Loudspeakers

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 |  Jan 23, 2015  |  0 comments
With the exception of REL and other longstanding subwoofer manufacturers, the concept of the 2. 1 system is something that has really only come into its own since the arrival of the sub/sat package in the home cinema boom at the start ofthe millennium. The concept of small speakers that take up little space and are underpinned by a subwoofer that can be tucked away out of sight had advantages for getting a home cinema system into a space that otherwise couldn’t accept one. It didn’t take a genius to see this could be applied to a hi-fi setup too.
 |  Jan 21, 2015  |  0 comments
The concept is clear – to make a good speaker great. There are several ways of doing this, the obvious one being to spend large amounts of money on the drive units. A fancy ribbon tweeter here or some expensive carbon fibre mid/bass drivers there, perchance? The other way is to work on the cabinet, and if you think about it, this is even more critical than the drivers, which can’t do their best if they’re spoiled by boomy boxes. In a way, cabinets can do no right, as all they can do is lower the performance potential of drive units by accentuating standing waves – smudging and blurring the sound from inside.
 |  Jan 21, 2015  |  0 comments
Floorstanding loudspeakers are hugely popular right now, with seemingly more models vying for our attention on a daily basis. It’s a competitive market that has been growing consistently stronger sincefloorstanders first grabbed our attention back in the nineties. Their popularity is a win-win for music fans as the wealth of models means quality is high and prices competitive. It’s fair to say that American loudspeaker companies are often viewed with slightly raised eyebrows in the UK, but here JBL follows more elegant speaker designs rather than the muscular monitors it is better known for.
 |  Jan 19, 2015  |  0 comments
Why is it that some steaks taste like sun-dried cardboard, while others are dripping with flavour and have the texture of warm butter? It’s not that difficult a question to answer, is it? The finest food needs ingredients of the best quality, prepared in a skillful way that doesn’t hide the natural goodness. And so it goes for loudspeakers too – no one ever made a great one with sub-par drive units and cabinets that weren’t fit for purpose. But just like steak, even a good speaker can be ruined if it isn’t cooked properly, or is badly served. Of course, if it doesn’t use the right raw materials in the first place, it can never be right.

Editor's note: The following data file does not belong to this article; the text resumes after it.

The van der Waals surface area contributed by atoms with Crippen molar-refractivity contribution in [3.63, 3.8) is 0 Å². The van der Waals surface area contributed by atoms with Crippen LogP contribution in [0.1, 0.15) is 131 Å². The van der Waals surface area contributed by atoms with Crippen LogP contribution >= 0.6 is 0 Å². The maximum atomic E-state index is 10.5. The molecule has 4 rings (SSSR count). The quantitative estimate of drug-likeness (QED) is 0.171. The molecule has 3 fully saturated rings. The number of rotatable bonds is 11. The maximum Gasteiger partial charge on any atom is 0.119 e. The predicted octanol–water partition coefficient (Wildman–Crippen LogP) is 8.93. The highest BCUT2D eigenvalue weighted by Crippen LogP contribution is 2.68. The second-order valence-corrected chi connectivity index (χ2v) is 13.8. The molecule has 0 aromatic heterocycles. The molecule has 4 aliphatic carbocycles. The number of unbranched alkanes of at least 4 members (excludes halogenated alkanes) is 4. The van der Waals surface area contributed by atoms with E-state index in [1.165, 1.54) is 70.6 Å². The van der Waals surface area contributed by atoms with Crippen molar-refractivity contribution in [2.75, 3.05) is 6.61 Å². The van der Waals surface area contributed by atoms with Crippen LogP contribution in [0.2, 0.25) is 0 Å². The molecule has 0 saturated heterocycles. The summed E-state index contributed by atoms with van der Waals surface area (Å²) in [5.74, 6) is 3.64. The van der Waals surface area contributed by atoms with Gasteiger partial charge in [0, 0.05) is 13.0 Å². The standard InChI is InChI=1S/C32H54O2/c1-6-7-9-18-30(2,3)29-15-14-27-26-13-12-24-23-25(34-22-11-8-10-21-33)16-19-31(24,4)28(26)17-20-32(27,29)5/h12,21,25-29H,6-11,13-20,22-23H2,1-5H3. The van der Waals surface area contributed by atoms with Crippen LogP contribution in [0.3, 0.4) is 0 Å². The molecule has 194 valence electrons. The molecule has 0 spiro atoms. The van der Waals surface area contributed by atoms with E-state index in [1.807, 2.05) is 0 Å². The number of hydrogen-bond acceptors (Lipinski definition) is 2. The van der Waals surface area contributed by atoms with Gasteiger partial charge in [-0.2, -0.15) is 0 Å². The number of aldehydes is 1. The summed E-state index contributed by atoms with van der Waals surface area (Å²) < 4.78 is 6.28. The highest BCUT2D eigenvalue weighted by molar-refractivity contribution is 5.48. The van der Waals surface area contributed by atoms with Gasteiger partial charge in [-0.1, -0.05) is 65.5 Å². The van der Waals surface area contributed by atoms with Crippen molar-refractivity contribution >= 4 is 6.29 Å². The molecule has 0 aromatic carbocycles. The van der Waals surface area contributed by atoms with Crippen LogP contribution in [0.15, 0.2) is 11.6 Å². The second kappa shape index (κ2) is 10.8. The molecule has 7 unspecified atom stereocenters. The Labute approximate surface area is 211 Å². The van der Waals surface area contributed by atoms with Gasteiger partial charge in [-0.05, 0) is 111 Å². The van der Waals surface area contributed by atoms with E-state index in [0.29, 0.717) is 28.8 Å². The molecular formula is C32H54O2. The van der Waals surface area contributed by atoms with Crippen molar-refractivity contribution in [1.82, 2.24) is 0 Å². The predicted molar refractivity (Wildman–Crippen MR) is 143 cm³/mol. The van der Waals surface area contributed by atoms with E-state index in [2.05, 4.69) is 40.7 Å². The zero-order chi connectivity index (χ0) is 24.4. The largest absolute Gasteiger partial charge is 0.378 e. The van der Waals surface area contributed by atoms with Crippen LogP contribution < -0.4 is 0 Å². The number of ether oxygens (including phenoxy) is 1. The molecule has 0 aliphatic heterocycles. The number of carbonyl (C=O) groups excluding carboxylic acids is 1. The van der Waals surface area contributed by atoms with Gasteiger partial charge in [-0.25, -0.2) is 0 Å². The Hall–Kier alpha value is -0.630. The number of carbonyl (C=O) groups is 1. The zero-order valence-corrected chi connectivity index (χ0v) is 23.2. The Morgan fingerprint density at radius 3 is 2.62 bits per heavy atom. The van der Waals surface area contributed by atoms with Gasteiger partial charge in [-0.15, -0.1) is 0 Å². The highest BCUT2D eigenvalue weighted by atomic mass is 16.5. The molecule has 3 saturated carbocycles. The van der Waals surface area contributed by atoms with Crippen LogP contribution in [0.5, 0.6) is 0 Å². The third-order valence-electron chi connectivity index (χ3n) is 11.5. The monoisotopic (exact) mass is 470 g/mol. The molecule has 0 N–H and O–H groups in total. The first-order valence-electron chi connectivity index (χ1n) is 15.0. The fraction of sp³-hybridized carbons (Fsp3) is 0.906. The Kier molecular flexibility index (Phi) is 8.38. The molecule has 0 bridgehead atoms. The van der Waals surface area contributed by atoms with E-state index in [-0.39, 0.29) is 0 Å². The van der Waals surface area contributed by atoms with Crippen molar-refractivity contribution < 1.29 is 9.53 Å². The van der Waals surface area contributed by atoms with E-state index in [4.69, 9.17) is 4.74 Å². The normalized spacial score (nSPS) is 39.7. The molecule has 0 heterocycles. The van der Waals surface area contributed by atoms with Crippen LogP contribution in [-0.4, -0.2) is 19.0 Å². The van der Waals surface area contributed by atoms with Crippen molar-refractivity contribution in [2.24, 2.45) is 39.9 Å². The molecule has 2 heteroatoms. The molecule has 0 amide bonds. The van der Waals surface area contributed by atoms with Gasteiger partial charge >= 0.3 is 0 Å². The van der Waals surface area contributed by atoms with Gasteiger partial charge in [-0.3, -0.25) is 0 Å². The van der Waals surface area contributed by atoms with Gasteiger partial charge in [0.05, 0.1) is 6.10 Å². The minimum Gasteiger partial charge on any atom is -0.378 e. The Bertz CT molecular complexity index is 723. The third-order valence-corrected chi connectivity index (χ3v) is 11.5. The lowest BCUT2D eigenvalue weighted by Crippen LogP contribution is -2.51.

|  Jan 19, 2015  |  0 comments
Hart Audio may not be a household name but David Hart’s Isle of Wight-based business has a refreshing approach to audio design and high-quality UK manufacturing, as well as a growing number of passionate customers appreciating service and bespoke production. Hart Audio sells its speakers direct in the UK so you won’t find its speakers at your local hi-fi dealer. The new incarnation of the imposing EVO1 commands attention even when it’s silent. Two large, understated enclosures per channel, each boasting a purposeful 12in driver hints that you’re about to hear something different.
 |  Jan 19, 2015  |  0 comments
Costing the considerable sum of £900, Tannoy’s new Precision 6. 1 has to be demonstrably better than the large number of cheaper standmounters around to attain serious success. It has to give at least a taste of greatness, if not the full culinary experience! Reflecting this, it is a purposefully styled product, with a design suggesting few compromises. Being a Tannoy it has a Dual Concentric drive unit.
 |  Jan 15, 2015  |  0 comments
Back in the November 2013 issue (377) we reviewed the £350 Cambridge Audio Aero 2 standmount loudspeaker. The Aero 6 is a larger, floorstanding version of the same design, deploying identical drive units with the far larger cabinet volume that comes from having a big box that sits securely on terra firma! Many will expect the Aero 6 to be better, then; after all, it’s nearly twice the price and has far more air inside its capacious cabinet. Trouble is, in doing a floorstanding version of a smaller standmount speaker, you open yourself up to a problem that’s never easily solved, especially in budget designs, which is how to keep the cabinet under control. The thing is, that bigger box might let the bass driver move air easier, but there’s also the worry that it will also move the cabinet.
 |  Jan 15, 2015  |  0 comments